Pushing back against accusations by Prime Minister Benjamin Netanyahu that cops investigating him for corruption were part of a plot to topple him, acting Police Commissioner Motti Cohen on Sunday gave his full backing to the investigators saying their work was carried out with professionalism.
Cohen visited the Lahav 433 anti-corruption unit that led the probes into the prime minister. Last week Attorney General Avichai Mandelblit announced he intends to press charges against Netanyahu in three cases, drawing attacks from the prime minister and his supporters on the legitimacy of the law enforcement community.
“The attorney-general’s decision reflects the professionalism and thoroughness of the investigation, as well as the great faith in the investigators and the investigation,” Cohen said. “I came here today to support you.”
Netanyahu and his supporters have accused police and prosecutors of leading a “tainted” process against him in an effort to carry out a “coup” and remove him from power.
“We must faithfully fulfill our public mission, expose crime and public corruption at all levels, thoroughly investigate every case of corruption, and reach the truth with every investigation, without letting slander or accusations of any kind interfere or otherwise affect our integrity and the performance of our duties,” Cohen told officers.
“Thanks to your dedicated work our society is safer [and] cleaner of organized crime and public corruption,” he said.
His remarks came as dozens of former top officials in the Israel Police warned Sunday that accusations of criminal behavior directed at the law enforcement community weaken the police force and the country’s stability.
Eighty former commissioners and deputy commissioners penned a letter in which they warned against “any attempt to undermine police resilience and… statements that jeopardize the stability of Israeli democracy.”
“In recent days we have watched with great concern the unrestrained attacks against the Israel Police and its officers, and likewise against the law enforcement establishment and its gatekeepers,” read the letter sent to Cohen, Public Security Minister Gilad Erdan, Mandelblit and State Attorney Shai Nitzan.
“We call for the violent discourse against police and law enforcement agencies to be removed from the agenda — it carries the danger of breaking down police authority and tells the country’s citizens that it is permissible to lose one’s discretion when in contact with law enforcement,” the Retired Police Commissioners and Major General’s Forum wrote.
While not explicitly naming Netanyahu or any of his supporters, the authors noted that generations of police have investigated public officials over the years since the establishment of the state, and that the force has always been “politically colorblind.”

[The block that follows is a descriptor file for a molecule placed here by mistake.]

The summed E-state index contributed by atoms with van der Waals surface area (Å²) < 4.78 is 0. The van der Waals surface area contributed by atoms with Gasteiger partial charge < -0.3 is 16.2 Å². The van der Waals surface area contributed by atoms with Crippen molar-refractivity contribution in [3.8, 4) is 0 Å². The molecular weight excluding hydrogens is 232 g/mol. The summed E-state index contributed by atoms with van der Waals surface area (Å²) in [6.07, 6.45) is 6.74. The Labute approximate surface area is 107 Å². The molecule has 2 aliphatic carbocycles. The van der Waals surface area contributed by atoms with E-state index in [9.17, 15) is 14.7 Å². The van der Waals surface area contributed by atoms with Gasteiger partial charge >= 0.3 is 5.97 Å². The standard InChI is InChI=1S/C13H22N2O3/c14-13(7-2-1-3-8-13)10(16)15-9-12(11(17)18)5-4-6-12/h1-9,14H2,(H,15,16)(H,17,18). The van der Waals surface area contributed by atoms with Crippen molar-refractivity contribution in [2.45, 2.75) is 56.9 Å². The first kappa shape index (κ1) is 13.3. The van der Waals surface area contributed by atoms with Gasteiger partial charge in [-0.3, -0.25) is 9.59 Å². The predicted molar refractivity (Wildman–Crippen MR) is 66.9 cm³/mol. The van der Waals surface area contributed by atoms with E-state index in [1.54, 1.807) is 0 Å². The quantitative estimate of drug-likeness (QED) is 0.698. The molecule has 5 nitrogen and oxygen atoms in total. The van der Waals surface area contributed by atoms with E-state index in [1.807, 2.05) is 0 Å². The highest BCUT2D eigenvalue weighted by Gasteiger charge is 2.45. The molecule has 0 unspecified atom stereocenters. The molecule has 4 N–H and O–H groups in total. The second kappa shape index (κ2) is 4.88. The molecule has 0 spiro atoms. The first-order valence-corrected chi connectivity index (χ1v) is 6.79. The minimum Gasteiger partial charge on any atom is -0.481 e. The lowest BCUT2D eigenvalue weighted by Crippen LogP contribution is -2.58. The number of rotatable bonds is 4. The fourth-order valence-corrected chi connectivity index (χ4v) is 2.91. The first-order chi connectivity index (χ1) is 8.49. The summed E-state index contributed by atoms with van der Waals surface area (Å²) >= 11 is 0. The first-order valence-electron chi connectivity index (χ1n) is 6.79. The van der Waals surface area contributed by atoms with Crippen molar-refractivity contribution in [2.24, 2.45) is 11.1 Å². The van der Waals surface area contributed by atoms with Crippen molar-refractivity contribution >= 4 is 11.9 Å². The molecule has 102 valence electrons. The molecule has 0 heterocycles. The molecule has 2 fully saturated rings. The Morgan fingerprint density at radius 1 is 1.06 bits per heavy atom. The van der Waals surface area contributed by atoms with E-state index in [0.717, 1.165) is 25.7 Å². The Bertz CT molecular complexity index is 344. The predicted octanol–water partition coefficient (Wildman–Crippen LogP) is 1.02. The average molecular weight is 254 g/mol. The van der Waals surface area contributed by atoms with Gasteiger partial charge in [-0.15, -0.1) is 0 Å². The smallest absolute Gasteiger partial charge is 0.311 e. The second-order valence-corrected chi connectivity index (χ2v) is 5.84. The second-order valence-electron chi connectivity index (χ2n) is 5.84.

Senior allies of Netanyahu on Saturday continued to assail the legal establishment in the wake of the attorney general’s decision to indict the premier in three corruption cases, calling senior prosecutors criminals and Mandelblit a spineless puppet.
Communications Minister David Amsalem reiterated Netanyahu’s claim that the decision to indict him was a “coup” attempt, singling out Nitzan and Liat Ben-Ari, the lead prosecutor in the cases against the premier. He also slammed Mandelblit.
“Shai Nitzan needs to be tried because this is a coup,” Amsalem said in an interview on Channel 12 news. “In my opinion Liat Ben-Ari is a woman who needs to be in prison.”
Amsalem was particularly dismissive of Mandelblit, whom Netanyahu appointed as attorney general, saying that move had proven to be a mistake.
“Mandelblit does not have the spine to stand up to them,” Amsalem said, accusing the AG — whom he described as going around with the “countenance of a tortured martyr” — of “reading out whatever Shai Naitzan writes for him.”
Amsalem also accused police investigators of behaving with the “norms of organized crime.”
Also Saturday, Justice Minister Amir Ohana attacked the state prosecution, for which he is responsible, saying it acted as it pleased, with no oversight.
“There are prosecutors breaking the law and nobody checks them,” he said. “I call on the state ombudsman to delve into this and check these accusations.”
Both Amsalem and Ohana were appointed as ministers in recent months in transitional governments largely due to their very public loyalty to Netanyahu.
Shortly after Mandelblit’s announcement on Thursday that he intended to indict Netanyahu in three criminal cases on the counts of bribery, fraud and breach of trust, the prime minister held a press conference in which he accused prosecutors of seeking a “coup” against him.
Netanyahu claimed the process had been tainted by various improprieties and accused law enforcement authorities of “selective enforcement” against him. He demanded “investigating the investigators.”
After being pilloried by opponents and media figures who accused him of undermining the rule of law, Netanyahu issued a second statement on Friday in which he promised he would ultimately accept the court’s decisions, but continued to demand a probe into police and the prosecution.
The prime minister has long claimed the investigations against him are a “witch hunt” instigated by the media, the left and law enforcement.
Cohen was initially appointed acting police chief last year as a 45-day stopgap measure as the government sought to bring forward a new candidate. But the failure of two rounds of elections since then to produce an elected government has stymied those plans. Governments traditionally avoid appointing top officials in the civil service in the run-up to elections and with the country possible heading to a third vote Cohen has continued to hold the position.